“Rather than the rise-to-fame narrative of his first concert movie, 2011’s Justin Bieber: Never Say Never, it amounts to damage control by way of distraction.” Marc Hirsh, Boston Globe
The movie Mr. Hirsh is talking about, Bieber’s second cinematic adventure, is Believe. Based on early box office showings—somewhere around $4.5 million in its first five days—not many people believed in his second movie. This, and many other facts about this young Canadian star, both good and bad, simply point to the obvious. His life is rife with controversy. He is always in the press.
Born Justin Drew Bieber on March 1, 1994, in London, Ontario, he later moving to Stratford. He’s the son of Jeremy Jack. His mother is Patricia Mallette. Mallette herself has been extensively interviewed, and has often talked about her early struggles. In fact, everyone tried to push her toward getting an abortion. She held many low-paying jobs, and lived in low-income housing. Her mother and stepfather helped her raise her son. For readers interested in her full story, she published Nowhere but Up, her memoirs, in the fall of 2012.
Bieber’s elementary school, in Stratford, Ontario was Jeanne Sauvé Catholic School, a French-language immersion school. Growing up, Bieber’s musical interests resulted in him teaching himself to play piano, drums, guitar, and trumpet. But like a lot of other kids, he had other interests. For example, he liked hockey, soccer, and chess. His love of music and singing, however dominated his life as early as when he was just 12 years old.
Without a doubt, Justin is a hugely talented performer. At 12 years of age, in 2007, he entered a local singing competition in Stratford and placed second (singing “So Sick”). Mallette posted that video on YouTube, initially just for family and friends. But then she kept posting videos of various songs he sang—mostly R&B tunes. And so, as with quite a few talented artists these days, Bieber was discovered on YouTube. In his case, it was American talent manager Scooter Braun who saw his videos on YouTube in 2008. While Braun later went on to manage the star, things got rolling when an early meeting was brokered between Bieber and Usher—Usher is a huge supporter of the singer/actor—and the rest was, and is, history. Bieber was signed to Island records, though currently, his labels also include Teen Island, RBMG, and School Boy.
How successful has Bieber been with his music? Extraordinarily! His debut, My World, released in the fall of 2009, soon became certified platinum in the United States. He was the first artist in history to have all of the songs from his debut extended play appear on Billboard’s Hot 100. A studio album soon followed and it debuted at number-one in several countries. His first tour, the My World Tour, came shortly after the single “Baby”. Before his second studio album, Under the Mistletoe, appeared in November 2011, his biopic concert film, Justin Bieber: Never Say Never appeared in theatres (and did quite well worldwide, earning almost $100 million dollars). Though the movie Believe didn’t do well at the box office, the album did, debuting at #1 on Billboard 200 in 2012.
Most of Bieber’s meteoric rise to fame and media attention had been positive, good news up to 2013 or so, and helped establish his name alongside other Canadian musical stars. But along the way, the tremendous pressure of fame began to take its toll. There’s been abundant negative press surrounding some of Bieber’s gaffes, and sometimes awkward or immature stunts.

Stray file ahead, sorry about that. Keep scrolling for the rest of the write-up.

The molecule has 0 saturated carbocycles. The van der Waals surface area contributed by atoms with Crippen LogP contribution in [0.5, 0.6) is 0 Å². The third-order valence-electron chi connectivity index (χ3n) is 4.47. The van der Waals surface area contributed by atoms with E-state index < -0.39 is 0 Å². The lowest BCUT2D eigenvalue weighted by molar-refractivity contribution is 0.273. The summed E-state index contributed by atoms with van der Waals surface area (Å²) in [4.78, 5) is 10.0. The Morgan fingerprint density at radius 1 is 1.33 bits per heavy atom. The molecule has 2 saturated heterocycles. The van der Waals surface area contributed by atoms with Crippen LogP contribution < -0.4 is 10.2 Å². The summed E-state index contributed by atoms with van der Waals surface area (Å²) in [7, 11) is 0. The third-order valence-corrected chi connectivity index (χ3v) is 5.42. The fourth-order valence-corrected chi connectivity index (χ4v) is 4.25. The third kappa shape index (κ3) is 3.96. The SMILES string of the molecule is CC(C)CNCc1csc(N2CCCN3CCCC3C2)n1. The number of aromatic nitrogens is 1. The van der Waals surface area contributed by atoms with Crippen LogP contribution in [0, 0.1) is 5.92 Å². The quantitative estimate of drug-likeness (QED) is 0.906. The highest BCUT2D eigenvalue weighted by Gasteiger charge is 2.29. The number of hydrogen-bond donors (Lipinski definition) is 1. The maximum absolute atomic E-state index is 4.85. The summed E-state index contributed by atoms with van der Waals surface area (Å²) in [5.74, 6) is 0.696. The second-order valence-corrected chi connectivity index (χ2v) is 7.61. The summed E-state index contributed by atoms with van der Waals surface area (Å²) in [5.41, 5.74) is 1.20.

On Christmas Eve, 2013, Bieber tweeted this: “My beloved beliebers I’m officially retiring”. Shortly after he tweeted “I’m never leaving you, being a belieber is a lifestyle.” Rumours continue to abound, but we’re including these tweets as a possible indicator that Bieber is feeling the pressure. Here’s a shortlist of just a few of the incidents involving Bieber that, well, didn’t go down well:
- A photograph showing him at London theatre apparently smoking pot, and passed out
- His ditching his pet monkey in Germany (while it was in quarantine)
- His apologizing to former President Bill Clinton for defacing a photo of him
- Signing the guest book in the Anne Frank House museum with “Anne was a great girl. Hopefully she would have been a belieber.”
- His being charged in two different countries—the United States, and Canada—for driving under the influence, and assault, respectively
Many rising stars, especially young ones, trip up like this. Most of these incidents, and others, seem entirely preventable; we’ll leave the reader to decide that. The balance and maturity required to walk hand-in-hand with fame, however, are mammoth. And speaking of mammoth, we’d like to end this article by pointing to a few more of Bieber’s accolades.
Among the awards Bieber has received are Artist of the Year at both the 2010 and 2012 American Music Awards. He was nominated for two Grammys (Best New Artist and Best Pop Vocal Album). He was named by Forbes in 2012 as “the third most powerful celebrity in the world.” In terms of sheer fan popularity, as of early 2014, Bieber had an estimated 46.5 million fans on Twitter (in a neck-and-neck race with Katy Perry). He has 63 million fans on one of his Facebook pages.
So perhaps, in the end, this young Canadian star can do without the support of Toronto Mayor Rob Ford (see this CBC News piece for the full story), and unlike the Mayor, take a little time off, away from the spotlight.